The present invention overcomes the aforementioned limitations of the prior art by providing a prefabricated, inexpensively produced, and easily installed roof sandwich panel having a panel juncture running with the pitch of the roof which is comprised of a minimum number of components, can be easily secured in a tight fitting manner, and provides a reliable and long lasting seal between adjacent panels which is impervious to water and other environmental elements. By uniquely configuring abutting upper edges of adjacent panels and inserting in a sliding manner along the length of the panel edges a roof batten, an inter-panel watertight seal is provided. By coupling the lower facing edge portions of the insulated roof panel by means of a ceiling batten extending along the lengths of the panels, adjacent panels are also securely coupled along the lower edge portions thereof. The lower ceiling batten forms a raceway for electrical conductors and provides a finished appearance for the ceiling and support for a blocking spline positioned in the inter-panel joint which increases panel juncture strength and provides a thermal barrier for the juncture.
Accordingly, it is an object of the present invention to provide an improved juncture or joint for multi-layer roof panels.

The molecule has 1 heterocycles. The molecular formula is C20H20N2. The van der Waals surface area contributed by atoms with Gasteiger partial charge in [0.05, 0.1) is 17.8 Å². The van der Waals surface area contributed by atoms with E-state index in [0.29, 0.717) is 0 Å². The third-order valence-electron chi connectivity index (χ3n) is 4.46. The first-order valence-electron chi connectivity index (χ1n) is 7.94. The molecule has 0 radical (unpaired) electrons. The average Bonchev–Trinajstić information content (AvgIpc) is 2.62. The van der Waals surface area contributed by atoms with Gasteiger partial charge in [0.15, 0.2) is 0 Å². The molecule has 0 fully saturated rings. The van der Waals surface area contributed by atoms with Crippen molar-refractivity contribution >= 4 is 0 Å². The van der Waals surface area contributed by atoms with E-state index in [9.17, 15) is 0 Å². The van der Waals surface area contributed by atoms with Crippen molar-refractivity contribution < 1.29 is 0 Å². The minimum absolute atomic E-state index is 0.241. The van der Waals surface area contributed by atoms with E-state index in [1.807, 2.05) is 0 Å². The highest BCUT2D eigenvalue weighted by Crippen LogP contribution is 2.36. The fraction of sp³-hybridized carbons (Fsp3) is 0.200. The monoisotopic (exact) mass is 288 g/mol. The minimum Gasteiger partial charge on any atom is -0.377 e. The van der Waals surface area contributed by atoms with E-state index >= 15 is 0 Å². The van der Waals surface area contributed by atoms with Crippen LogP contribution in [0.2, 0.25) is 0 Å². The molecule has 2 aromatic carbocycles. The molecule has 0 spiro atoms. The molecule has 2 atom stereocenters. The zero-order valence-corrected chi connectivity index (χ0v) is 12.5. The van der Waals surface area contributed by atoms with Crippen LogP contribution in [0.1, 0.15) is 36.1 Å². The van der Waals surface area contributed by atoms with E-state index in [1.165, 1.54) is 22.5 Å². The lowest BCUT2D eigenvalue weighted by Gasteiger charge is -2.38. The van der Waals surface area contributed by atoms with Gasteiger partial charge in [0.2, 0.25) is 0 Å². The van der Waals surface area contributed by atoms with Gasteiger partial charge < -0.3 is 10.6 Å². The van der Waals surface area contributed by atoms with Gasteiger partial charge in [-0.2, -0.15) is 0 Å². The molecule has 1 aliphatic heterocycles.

It is another object of the present invention to provide a water sealed coupling between adjacent roof sandwich panels which is aligned with the pitch of the roof.
Yet another object of the present invention is to provide a sealed joint arrangement for adjacent roof panels which is waterproof, provides an effective thermal barrier, and affords an attractive joint covering for a ceiling formed of the roof panels.
Still another object of the present invention is to provide a dual batten arrangement in the form of a pair of elongated metal extrusions for use with adjacent roof/ceiling panels which provides a water sealed, thermally insulated joint between the panels and forms a raceway for supporting electrical conductors in an enclosed manner.
A further object of the present invention is to provide a pitched roof system which includes a finished ceiling, an electrical raceway, insulated panel joints which are structurally reinforced, and a weather resistant seal between adjacent roof panels.